Hozier has maintained a steady hold on the blues genre since the release of the Take Me to Church EP. Along with the title track’s smash success, the “Take Me to Church” music video received critical acclaim for its portrayal of anti-gay violence in Russia. Hozier’s striking religious influences and political messages distinguish his music from the average chart-topper.
I had the pleasure of photographing Hozier’s Glasgow performance at the O2 Academy. After opening with fan favorite "Like Real People Do," Hozier played "Nina Cried Power." The latter stays true to the socially conscious roots of Hozier’s early success by presenting a rallying cry to stand up for equality. Drawing off of the legacies of artists such as Nina Simone and James Brown, Hozier creates a blues anthem for the modern-day rebel.
Old and new songs were beautifully interwoven into the rest of the set. I was particularly struck by just how comfortable fans seemed, whether they had followed Hozier since the early days or had just recently discovered his music. The communal atmosphere was palpable, and I attribute that to Hozier’s message of tolerance.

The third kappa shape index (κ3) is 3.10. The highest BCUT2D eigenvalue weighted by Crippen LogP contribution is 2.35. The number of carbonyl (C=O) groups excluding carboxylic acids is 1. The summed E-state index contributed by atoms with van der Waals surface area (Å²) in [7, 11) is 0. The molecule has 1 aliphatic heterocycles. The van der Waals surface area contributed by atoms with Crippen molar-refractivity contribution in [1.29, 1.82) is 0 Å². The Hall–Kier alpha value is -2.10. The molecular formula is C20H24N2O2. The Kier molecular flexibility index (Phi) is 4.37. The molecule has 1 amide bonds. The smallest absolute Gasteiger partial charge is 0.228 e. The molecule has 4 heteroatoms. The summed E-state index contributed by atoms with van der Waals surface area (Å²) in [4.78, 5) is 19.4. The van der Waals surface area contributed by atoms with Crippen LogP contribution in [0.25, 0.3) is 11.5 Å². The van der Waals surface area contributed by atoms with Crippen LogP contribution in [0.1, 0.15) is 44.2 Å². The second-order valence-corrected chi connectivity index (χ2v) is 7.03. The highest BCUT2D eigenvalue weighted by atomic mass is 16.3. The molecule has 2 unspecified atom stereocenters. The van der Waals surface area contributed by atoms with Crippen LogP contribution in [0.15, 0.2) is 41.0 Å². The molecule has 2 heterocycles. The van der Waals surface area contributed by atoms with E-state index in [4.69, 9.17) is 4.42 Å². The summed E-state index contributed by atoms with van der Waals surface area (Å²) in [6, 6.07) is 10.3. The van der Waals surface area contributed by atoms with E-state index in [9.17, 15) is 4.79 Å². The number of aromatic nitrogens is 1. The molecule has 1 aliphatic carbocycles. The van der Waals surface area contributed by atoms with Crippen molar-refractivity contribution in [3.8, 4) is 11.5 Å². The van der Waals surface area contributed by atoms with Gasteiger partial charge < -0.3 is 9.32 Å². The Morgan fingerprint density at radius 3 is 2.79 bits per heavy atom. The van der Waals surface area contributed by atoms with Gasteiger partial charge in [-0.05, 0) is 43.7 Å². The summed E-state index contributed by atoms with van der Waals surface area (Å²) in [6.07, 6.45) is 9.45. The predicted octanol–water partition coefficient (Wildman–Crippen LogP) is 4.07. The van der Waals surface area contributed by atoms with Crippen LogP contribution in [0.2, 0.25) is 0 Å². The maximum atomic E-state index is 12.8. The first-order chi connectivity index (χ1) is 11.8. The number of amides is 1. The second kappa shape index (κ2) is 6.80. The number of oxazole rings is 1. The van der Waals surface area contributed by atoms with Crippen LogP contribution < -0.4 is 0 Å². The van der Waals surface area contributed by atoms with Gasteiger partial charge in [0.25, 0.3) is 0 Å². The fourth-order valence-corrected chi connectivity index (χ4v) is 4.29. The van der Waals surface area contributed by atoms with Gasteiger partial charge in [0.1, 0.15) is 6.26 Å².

At the core of Hozier’s music is the idea of finding yourself—through both lost loves and chaotic political times. He doesn’t claim to have the answers, but his poetic lyricism as he attempts to find them is his most endearing quality of all. The emotions in his songs are only heightened live, and I’m glad I had the chance to experience them.